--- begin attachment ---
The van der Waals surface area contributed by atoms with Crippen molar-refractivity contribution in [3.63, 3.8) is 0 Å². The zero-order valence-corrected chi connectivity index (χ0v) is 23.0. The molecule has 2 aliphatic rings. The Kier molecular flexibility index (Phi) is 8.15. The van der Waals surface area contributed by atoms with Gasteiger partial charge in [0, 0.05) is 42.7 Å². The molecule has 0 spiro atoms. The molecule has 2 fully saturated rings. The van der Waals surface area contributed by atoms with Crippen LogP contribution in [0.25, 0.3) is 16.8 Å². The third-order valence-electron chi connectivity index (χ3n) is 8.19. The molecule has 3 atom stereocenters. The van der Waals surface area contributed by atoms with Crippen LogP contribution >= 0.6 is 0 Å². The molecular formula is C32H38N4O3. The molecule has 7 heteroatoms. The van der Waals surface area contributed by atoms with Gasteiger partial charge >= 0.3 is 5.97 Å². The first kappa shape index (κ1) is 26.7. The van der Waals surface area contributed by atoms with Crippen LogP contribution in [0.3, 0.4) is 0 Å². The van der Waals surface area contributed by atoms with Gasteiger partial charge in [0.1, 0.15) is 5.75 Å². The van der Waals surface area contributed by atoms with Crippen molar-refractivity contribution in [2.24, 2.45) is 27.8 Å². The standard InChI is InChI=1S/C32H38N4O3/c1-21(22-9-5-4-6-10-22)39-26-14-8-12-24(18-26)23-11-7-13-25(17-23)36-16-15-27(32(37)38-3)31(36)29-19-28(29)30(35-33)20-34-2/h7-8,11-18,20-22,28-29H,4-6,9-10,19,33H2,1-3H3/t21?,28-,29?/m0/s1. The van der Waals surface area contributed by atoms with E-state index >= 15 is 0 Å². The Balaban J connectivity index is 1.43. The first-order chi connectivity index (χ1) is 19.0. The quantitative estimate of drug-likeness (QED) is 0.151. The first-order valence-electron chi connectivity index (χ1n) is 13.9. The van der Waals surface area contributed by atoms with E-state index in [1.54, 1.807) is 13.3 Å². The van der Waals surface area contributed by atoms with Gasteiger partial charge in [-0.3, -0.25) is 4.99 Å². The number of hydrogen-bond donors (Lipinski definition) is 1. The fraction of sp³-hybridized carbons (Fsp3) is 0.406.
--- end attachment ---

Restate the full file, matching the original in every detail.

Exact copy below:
The van der Waals surface area contributed by atoms with Crippen molar-refractivity contribution in [3.63, 3.8) is 0 Å². The zero-order valence-corrected chi connectivity index (χ0v) is 23.0. The molecule has 2 aliphatic rings. The Kier molecular flexibility index (Phi) is 8.15. The van der Waals surface area contributed by atoms with Gasteiger partial charge in [0, 0.05) is 42.7 Å². The molecule has 0 spiro atoms. The molecule has 2 fully saturated rings. The van der Waals surface area contributed by atoms with Crippen LogP contribution in [0.25, 0.3) is 16.8 Å². The third-order valence-electron chi connectivity index (χ3n) is 8.19. The molecule has 3 atom stereocenters. The van der Waals surface area contributed by atoms with Crippen LogP contribution >= 0.6 is 0 Å². The molecular formula is C32H38N4O3. The molecule has 7 heteroatoms. The van der Waals surface area contributed by atoms with Gasteiger partial charge >= 0.3 is 5.97 Å². The first kappa shape index (κ1) is 26.7. The van der Waals surface area contributed by atoms with Crippen LogP contribution in [0.3, 0.4) is 0 Å². The van der Waals surface area contributed by atoms with Gasteiger partial charge in [0.1, 0.15) is 5.75 Å². The van der Waals surface area contributed by atoms with Crippen molar-refractivity contribution in [2.24, 2.45) is 27.8 Å². The standard InChI is InChI=1S/C32H38N4O3/c1-21(22-9-5-4-6-10-22)39-26-14-8-12-24(18-26)23-11-7-13-25(17-23)36-16-15-27(32(37)38-3)31(36)29-19-28(29)30(35-33)20-34-2/h7-8,11-18,20-22,28-29H,4-6,9-10,19,33H2,1-3H3/t21?,28-,29?/m0/s1. The van der Waals surface area contributed by atoms with E-state index >= 15 is 0 Å². The Balaban J connectivity index is 1.43. The first-order chi connectivity index (χ1) is 19.0. The quantitative estimate of drug-likeness (QED) is 0.151. The first-order valence-electron chi connectivity index (χ1n) is 13.9. The van der Waals surface area contributed by atoms with E-state index in [1.54, 1.807) is 13.3 Å². The van der Waals surface area contributed by atoms with Gasteiger partial charge in [-0.3, -0.25) is 4.99 Å². The number of hydrogen-bond donors (Lipinski definition) is 1. The fraction of sp³-hybridized carbons (Fsp3) is 0.406.